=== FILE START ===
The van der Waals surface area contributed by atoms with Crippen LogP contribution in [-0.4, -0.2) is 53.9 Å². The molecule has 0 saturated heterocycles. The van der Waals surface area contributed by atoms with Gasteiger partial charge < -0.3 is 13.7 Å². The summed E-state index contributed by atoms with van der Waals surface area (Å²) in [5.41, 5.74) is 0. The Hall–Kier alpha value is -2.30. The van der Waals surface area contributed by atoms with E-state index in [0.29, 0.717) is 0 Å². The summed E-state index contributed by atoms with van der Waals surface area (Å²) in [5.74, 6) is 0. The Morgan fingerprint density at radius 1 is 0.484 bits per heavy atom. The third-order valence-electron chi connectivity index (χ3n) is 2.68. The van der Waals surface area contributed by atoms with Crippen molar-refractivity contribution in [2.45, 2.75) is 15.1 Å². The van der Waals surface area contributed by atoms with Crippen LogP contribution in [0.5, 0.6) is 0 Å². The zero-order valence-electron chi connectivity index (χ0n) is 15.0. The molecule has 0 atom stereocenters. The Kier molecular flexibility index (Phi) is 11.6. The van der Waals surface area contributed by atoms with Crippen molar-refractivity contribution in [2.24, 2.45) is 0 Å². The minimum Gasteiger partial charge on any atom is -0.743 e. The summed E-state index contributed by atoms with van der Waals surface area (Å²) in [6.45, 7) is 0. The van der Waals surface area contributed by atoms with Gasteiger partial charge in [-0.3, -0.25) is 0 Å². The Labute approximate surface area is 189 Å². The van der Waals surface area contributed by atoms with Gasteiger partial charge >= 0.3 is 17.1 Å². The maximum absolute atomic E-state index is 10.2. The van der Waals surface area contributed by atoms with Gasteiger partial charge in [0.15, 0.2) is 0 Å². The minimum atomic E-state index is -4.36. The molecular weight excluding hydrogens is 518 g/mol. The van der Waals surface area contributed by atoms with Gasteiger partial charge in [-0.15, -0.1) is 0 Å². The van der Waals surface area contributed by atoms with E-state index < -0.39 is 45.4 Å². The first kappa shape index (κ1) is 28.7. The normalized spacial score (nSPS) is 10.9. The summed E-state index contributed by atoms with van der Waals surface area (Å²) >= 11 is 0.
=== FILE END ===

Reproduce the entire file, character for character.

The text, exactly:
The van der Waals surface area contributed by atoms with Crippen LogP contribution in [-0.4, -0.2) is 53.9 Å². The molecule has 0 saturated heterocycles. The van der Waals surface area contributed by atoms with Gasteiger partial charge < -0.3 is 13.7 Å². The summed E-state index contributed by atoms with van der Waals surface area (Å²) in [5.41, 5.74) is 0. The Hall–Kier alpha value is -2.30. The van der Waals surface area contributed by atoms with E-state index in [0.29, 0.717) is 0 Å². The summed E-state index contributed by atoms with van der Waals surface area (Å²) in [5.74, 6) is 0. The Morgan fingerprint density at radius 1 is 0.484 bits per heavy atom. The third-order valence-electron chi connectivity index (χ3n) is 2.68. The van der Waals surface area contributed by atoms with Crippen molar-refractivity contribution in [2.45, 2.75) is 15.1 Å². The van der Waals surface area contributed by atoms with Crippen LogP contribution in [0.5, 0.6) is 0 Å². The zero-order valence-electron chi connectivity index (χ0n) is 15.0. The molecule has 0 atom stereocenters. The Kier molecular flexibility index (Phi) is 11.6. The van der Waals surface area contributed by atoms with Crippen molar-refractivity contribution in [2.24, 2.45) is 0 Å². The minimum Gasteiger partial charge on any atom is -0.743 e. The summed E-state index contributed by atoms with van der Waals surface area (Å²) in [6.45, 7) is 0. The van der Waals surface area contributed by atoms with Gasteiger partial charge in [-0.3, -0.25) is 0 Å². The Labute approximate surface area is 189 Å². The van der Waals surface area contributed by atoms with Gasteiger partial charge >= 0.3 is 17.1 Å². The maximum absolute atomic E-state index is 10.2. The van der Waals surface area contributed by atoms with Gasteiger partial charge in [0.15, 0.2) is 0 Å². The minimum atomic E-state index is -4.36. The molecular weight excluding hydrogens is 518 g/mol. The van der Waals surface area contributed by atoms with Gasteiger partial charge in [-0.15, -0.1) is 0 Å². The van der Waals surface area contributed by atoms with E-state index < -0.39 is 45.4 Å². The first kappa shape index (κ1) is 28.7. The normalized spacial score (nSPS) is 10.9. The summed E-state index contributed by atoms with van der Waals surface area (Å²) >= 11 is 0.